Developing New Almond Orchards on New Ground
Dan Sumner is a distinguished professor in the department of agriculture and resource economics. And he's the director of the UC agricultural issues center at UC Davis.
“Can we find more places that were willing to put almond trees, maybe a little bit, but I don't see the growth on the supply side at anything like what we've had in the past, in percentage terms,” said Sumner. “That is to say you can't double the amount of almonds we've got in California, like we have over the last decade or two.”
An individual farm doesn't make a choice for the whole industry. They say what's best for my farm. They may plant a new orchard or replant an orchard.
“I see people saying, yeah, almonds are a reasonable crop relative to the alternatives. There may be something else on the horizon to compete with almonds. And we know other tree nuts are part of that, but you know, there are other opportunities as well, but I do see the expansion of say non-bearing acreage for almonds moderating,” explained Sumner.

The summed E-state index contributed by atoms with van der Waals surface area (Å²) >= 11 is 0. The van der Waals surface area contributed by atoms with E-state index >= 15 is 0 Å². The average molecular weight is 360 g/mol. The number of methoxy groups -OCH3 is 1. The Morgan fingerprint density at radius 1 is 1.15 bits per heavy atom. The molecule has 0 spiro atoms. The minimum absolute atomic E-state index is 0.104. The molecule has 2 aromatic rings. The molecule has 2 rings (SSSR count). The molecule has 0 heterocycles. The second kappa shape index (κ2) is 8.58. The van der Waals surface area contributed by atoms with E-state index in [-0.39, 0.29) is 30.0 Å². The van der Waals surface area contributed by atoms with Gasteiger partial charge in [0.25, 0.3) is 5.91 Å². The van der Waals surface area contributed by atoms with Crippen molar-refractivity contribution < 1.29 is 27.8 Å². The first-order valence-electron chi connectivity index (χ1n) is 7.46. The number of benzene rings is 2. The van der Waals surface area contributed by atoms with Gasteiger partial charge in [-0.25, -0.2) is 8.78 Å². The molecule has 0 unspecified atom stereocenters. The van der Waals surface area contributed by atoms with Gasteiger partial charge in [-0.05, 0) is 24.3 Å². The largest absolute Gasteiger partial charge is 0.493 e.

“It's also true that you go back. We now have a lot more almonds that are entering a mature orchard phase. And we're going to be pulling out a lot more almonds than we had in the past,” noted Sumner. “You know, we have such rapid growth. It turns out if we pulled out the oldest trees a few years ago, there weren't very many of those, but we had a big almond boom throughout 2000s, and some of those trees are about ready to start coming out.”